Have a Safer Internet Day with PENGUINPIG!

This year’s Safer Internet Day takes place on 11th February 2020 and even though online safety should be embedded across the curriculum all year, this event is a chance for school aged children across the country to speak up about their experiences online. For Safer Internet Day this year I have designed an activity themed around the story PENGUINPIG for our younger learners at school.


“PENGUINPIG is the number one best-selling story about a little girl who reads of an exciting creature known as a penguinpig on the Internet. Filled with delight and intrigue, she decides that she must go and find one.

However, her parents are far too busy to take her and so she decides that she will sneak out and find the adorable PENGUINPIG all on her own. Carefully, she follows the instructions from the website – but does she find her delightful PENGUINPIG?


Stuart Spendlow’s storybook is perfect for younger children and is a great way to begin early conversations about safety online. Stuart writes a whimsical story that early learners can relate to; they can easily spot the mistakes the little girl makes. The moral of the story gives practitioners the opportunity to talk about pop-ups, adverts in games and messages young children might see when they are using mobile devices.

My ‘PENGUINPIG’ Learning Journal

For your Safer Internet Day activity you will need to read PENGUINPIG to your class first. You can buy a hardcopy of PENGUINPIG here or a digital copy on Apple Books here.

IMG_D2E7CB21C034-1Then you need to download my ‘PENGUINPIG’ Learning Journal here. To use this learning journal you will need an iPad with Pages installed. Read through and watch videos in the Teacher Notes included. I show you how to use each activity in this section but this blog post also links you to Apple Support pages so you can learn skills for Pages there too. When you have familiarised yourself with the activities, delete the Teacher Notes pages before using AirDrop to share the document to your class iPad devices.

Activity 1: Design your animal

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There are 3 activities in the learning journal for children to work on. The first is to design their own fake animal using different animal shapes. They simply drag and drop the animal body parts to the body template. Tapping on the + in the top right corner of Pages will give children the option to Add Drawings. They can use their finger to sketch a face and pattern to their fake animal’s body. The second part of this activity requires your pupils to type an advert for their fake animal.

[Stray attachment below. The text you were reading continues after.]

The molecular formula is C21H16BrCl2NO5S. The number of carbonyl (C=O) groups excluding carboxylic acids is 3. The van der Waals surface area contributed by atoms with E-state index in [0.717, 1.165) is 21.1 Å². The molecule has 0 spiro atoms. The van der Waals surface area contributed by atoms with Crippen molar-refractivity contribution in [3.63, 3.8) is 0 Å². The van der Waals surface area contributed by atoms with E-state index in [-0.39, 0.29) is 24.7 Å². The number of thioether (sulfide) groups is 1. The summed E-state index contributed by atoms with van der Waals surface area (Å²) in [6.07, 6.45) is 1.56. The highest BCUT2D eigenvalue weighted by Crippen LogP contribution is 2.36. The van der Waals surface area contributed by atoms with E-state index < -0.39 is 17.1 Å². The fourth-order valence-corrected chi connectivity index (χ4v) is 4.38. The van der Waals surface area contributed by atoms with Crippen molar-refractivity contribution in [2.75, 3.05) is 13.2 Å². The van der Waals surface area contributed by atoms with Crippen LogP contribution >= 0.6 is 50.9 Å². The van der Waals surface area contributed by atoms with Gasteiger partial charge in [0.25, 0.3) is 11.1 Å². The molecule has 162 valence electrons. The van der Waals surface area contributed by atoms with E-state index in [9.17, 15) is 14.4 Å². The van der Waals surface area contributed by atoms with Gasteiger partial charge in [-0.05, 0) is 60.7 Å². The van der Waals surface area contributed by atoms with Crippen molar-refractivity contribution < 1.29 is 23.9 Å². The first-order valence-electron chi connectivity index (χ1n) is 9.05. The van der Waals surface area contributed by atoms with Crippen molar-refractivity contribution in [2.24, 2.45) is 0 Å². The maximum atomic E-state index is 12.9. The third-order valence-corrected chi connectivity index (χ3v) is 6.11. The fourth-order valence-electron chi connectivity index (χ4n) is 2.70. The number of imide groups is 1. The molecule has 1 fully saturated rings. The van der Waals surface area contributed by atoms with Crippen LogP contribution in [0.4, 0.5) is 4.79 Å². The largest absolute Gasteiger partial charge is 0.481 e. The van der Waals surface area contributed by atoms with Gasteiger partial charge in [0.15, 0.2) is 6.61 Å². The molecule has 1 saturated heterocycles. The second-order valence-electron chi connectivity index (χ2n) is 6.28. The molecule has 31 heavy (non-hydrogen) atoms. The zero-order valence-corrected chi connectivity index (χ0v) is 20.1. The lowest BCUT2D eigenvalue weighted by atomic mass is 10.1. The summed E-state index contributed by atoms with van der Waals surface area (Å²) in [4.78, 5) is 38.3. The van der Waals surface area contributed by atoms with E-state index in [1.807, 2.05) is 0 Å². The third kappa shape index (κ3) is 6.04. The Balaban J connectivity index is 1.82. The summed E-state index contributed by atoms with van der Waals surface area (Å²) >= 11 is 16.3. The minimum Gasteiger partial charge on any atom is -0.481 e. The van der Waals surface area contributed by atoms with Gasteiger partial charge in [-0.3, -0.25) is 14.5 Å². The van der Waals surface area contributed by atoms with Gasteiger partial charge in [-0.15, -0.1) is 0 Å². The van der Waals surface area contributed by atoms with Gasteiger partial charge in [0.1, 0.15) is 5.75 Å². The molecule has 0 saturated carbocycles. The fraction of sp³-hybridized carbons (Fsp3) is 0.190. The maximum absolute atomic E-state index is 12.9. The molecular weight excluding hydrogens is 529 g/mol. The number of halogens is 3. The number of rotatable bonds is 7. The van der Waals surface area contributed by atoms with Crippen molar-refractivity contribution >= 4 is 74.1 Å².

Activity 2: Share your advert, spread the message

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Next they show their fake animal advert to their peers, taking selfies with their classmates to demonstrate how quickly adverts are seen by other users online. It’s simple for them to add their selfies to their learning journal, they just tap the gallery icon on each frame and tap ‘Take Photo’.

Activity 3: Reflect on the moral of the story

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The last activity in the learning journal asks children 3 questions about information they find online. To answer these questions children record their voice. To do this they tap the + in the top right corner of Pages and select Record Audio (see steps to do this here). You can discuss these questions individually, as a group or a whole class before they record their answers. Children can then share their learning journal back to your teacher iPad using AirDrop.

Why Teach This Lesson?

This lesson will give children the opportunity to use their digital skills to create something. They will learn how to create digital artwork, insert photographs and use record/stop/play functions for audio. They will understand the different ways that technology is used at home (to consume information) and at school (to create information). They are also able to demonstrate their speaking skills by recording their voice, giving evidence of them using new vocabulary and information.

Most importantly though, young children have access to mobile devices, cameras and the internet as part of their daily routine. Simply saying ‘they shouldn’t be using it’ isn’t working so ignoring technology from the early years will not support our learners to be confident and effective users.

It is important that we talk to children about the behaviours, decisions and choices online rather than give advice on specific incidents or skills for particular apps and services. Trends in games, services and social medias change regularly but the behaviours and choices remain the same.

When young children encounter adverts and information online during their gaming or viewing time, they need to be sure on what to do. PENGUINPIG gets children talking about the information they see online and the decisions they need to make. This lesson plan and learning journal gives children the vocabulary and knowledge needed to talk about their experiences.

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